Unique jobs that make Canberra tick

Posted 1 Jan 2017

Story by CBR Canberra

With a diverse economy and a range of jobs across a spectrum of industries, we proudly boast the very best job opportunities that are distinctively Canberran.

Many of these jobs involve operating some of the city’s (and Australia’s) iconic cultural institutions. Off the beaten path they may be, but they are all influential occupations that contribute to the amazing culture of the city.

Here’s top five most unique jobs in the nation’s capital:

  1. Master of the green thumb, Floriade’s Head Gardener: Andrew Forster

Floriade_136

One of Canberra’s most iconic events, Floriade showcases the best of the city through a floral extravaganza. The international success of Floriade wouldn’t happen without the meticulous work of Floriade Head Gardner, Andrew Forster.

As the Head of a team of 25 gardeners, Forster ensures everything is on track for the festival and aesthetically pleasing. It is a huge job, and one of Canberra’s most important.

Preparation for Floriade’s garden design starts around eight months before the event. With the help of his team, Forster marks out the garden bed patterns and digs out all the pathways. The first bulbs are planted in early April and continue until the end of May.

In 2016, Forster celebrated his 19th year in the job, while the festival celebrated 29.

  1. Our very own Ragnar Lothbrok, Victor the Viking: Tony Wood

The Canberra Raiders have a proud history in the region, dominating the rugby league competition in the late 80’s and early 90’s. But that’s not the only they are famous for. Their mascot, Victor the Viking aka Tony Wood, has been just as impressive

Amazingly, Tony has donned the outfit for the past 33 years, amassing over 600 games since the very beginning in 1983.

Anyone who has attended a Raiders home game would have seen Victor the Viking rousing the home crowd, a role that Wood prides himself on. Indeed, Wood maintains that nothing could beat the entertainment and smile he has brought to fans’ faces throughout his multiple years of service.

  1. Flying the flag, Parliament House Flag Technician: Matt Brown

http://www.abc.net.au/local/photos/2013/05/02/3750181.htm

Parliament House stands as the central point of Australian government, with the Australian flag perched high on the rooftop as a symbol of national pride. The man that is responsible for raising and dropping the flag is Matt Brown.

Brown, a mechanic fitter by trade, has been completing this duty for the past 19 years with the assistance of a few others.

The whole process requires the combination of both strength and skill. Two workers travel by a specially designed mechanic lift, up the metal beams to the base of the flag pole and then exit onto a metal grate hanging above the Parliament House rooftop.

From there the pair unloads the 25 kilogram precious cargo and clip it onto the halyard, ready for the hoist. Two other workers, positioned on a separate platform below, have the real muscle job of winching the flag up and down the 20-metre flag pole.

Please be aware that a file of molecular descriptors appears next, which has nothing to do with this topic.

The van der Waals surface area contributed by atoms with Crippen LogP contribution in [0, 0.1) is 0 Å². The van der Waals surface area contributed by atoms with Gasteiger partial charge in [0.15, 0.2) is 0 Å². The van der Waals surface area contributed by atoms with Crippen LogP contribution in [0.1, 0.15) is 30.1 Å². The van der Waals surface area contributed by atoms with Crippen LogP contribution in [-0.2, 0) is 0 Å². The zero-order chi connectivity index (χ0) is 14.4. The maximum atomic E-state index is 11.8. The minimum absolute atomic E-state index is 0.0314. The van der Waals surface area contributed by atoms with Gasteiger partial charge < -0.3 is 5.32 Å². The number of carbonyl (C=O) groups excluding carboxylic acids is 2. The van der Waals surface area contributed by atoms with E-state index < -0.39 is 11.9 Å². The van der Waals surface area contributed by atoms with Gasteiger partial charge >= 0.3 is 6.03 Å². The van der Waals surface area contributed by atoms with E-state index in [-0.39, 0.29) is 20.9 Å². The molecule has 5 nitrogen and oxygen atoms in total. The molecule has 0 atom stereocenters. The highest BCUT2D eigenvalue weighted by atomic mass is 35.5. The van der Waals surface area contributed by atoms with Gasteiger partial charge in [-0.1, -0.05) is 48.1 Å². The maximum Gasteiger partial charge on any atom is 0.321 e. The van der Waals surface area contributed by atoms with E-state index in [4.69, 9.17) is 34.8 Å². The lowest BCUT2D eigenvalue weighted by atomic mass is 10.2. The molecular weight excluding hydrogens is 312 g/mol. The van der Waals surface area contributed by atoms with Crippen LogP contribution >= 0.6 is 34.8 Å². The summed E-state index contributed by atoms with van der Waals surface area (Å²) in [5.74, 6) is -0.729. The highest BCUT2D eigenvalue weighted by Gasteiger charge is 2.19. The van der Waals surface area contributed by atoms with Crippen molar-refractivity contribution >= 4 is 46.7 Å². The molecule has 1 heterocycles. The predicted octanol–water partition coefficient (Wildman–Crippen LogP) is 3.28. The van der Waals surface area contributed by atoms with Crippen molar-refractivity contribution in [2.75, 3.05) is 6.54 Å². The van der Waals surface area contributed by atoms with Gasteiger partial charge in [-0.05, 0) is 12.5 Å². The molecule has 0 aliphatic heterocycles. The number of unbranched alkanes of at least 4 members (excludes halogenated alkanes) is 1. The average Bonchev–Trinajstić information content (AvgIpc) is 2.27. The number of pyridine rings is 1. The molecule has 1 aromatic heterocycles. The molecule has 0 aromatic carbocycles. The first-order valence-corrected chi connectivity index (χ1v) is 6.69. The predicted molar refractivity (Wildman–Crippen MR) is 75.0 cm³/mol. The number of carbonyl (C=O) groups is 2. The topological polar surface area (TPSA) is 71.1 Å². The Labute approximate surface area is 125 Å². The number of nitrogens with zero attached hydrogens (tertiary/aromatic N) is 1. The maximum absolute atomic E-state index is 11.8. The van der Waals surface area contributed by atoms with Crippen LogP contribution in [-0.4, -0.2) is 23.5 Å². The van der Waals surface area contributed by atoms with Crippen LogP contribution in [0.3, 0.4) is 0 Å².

The whole process takes about half-an-hour and by the time the flag is at the top of the flagpole it is flying 81 metres above the Parliamentary rooftop.

  1. Full of hot air, Chief Pilot and Director, Balloon Aloft: John Wallington

balloon

Another quintessential Canberra sight is the early morning flight of a hot-air balloon over Lake Burley Griffin. The balloons have become a constant in the skies of Canberra, and have etched their way into the culture of the city.

The chief pilot and director of this hot air balloon service, Balloon Aloft, is John Wallington.

Wallington has been flying hot air balloons since 1986. A previous national hot air balloon champion, he his best known for his record breaking nonstop trans-Australian balloon flight in 1993 and the trans-Tasman flight in 2000.

Balloon Aloft was started in 1986 by Wallington’s family and the company remains a locally-owned Canberran organisation. It has made huge contributions to Canberra’s tourism industry, providing some of the greatest views of the capital from above.

  1. Freak-a-licious, Café Owners of ‘Pâtissez’: Anna and Gina Petridis

freak shakes

Pâtissez café in Manuka is not your everyday café.

Pâtissez is home to the internationally-acclaimed ‘Freakshakes’ – indulgent milkshakes piled with brownies, cookies or slabs of cake. These concoctions went globally viral through social media, bringing instant fame and large queues in 2015.

Owners Anna and Gina Petridis, previously contestants on the television show My Kitchen Rules, have since expanded internationally opening new stores in Singapore and Canberra. Through the birth of the ‘Freakshake’, the Petridis’ have played a key role in putting Canberra on the culinary map.

Have you got a Canberra story to share? Send it through for a chance to be featured!

Submit